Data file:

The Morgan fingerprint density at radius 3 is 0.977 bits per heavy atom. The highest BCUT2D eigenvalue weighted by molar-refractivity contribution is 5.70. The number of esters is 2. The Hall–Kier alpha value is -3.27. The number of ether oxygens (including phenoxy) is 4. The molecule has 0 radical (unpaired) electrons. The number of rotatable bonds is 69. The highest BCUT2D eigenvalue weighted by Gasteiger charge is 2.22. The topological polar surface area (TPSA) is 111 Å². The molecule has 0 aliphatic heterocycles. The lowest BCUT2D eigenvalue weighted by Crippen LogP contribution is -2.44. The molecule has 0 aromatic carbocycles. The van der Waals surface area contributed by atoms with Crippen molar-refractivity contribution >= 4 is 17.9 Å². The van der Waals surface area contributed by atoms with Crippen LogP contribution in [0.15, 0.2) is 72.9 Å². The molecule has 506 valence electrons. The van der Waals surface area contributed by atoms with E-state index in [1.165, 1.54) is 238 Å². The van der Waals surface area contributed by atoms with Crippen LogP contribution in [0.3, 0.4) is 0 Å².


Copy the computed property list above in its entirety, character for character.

The Morgan fingerprint density at radius 3 is 0.977 bits per heavy atom. The highest BCUT2D eigenvalue weighted by molar-refractivity contribution is 5.70. The number of esters is 2. The Hall–Kier alpha value is -3.27. The number of ether oxygens (including phenoxy) is 4. The molecule has 0 radical (unpaired) electrons. The number of rotatable bonds is 69. The highest BCUT2D eigenvalue weighted by Gasteiger charge is 2.22. The topological polar surface area (TPSA) is 111 Å². The molecule has 0 aliphatic heterocycles. The lowest BCUT2D eigenvalue weighted by Crippen LogP contribution is -2.44. The molecule has 0 aromatic carbocycles. The van der Waals surface area contributed by atoms with Crippen molar-refractivity contribution >= 4 is 17.9 Å². The van der Waals surface area contributed by atoms with Crippen LogP contribution in [0.15, 0.2) is 72.9 Å². The molecule has 506 valence electrons. The van der Waals surface area contributed by atoms with E-state index in [1.165, 1.54) is 238 Å². The van der Waals surface area contributed by atoms with Crippen LogP contribution in [0.3, 0.4) is 0 Å².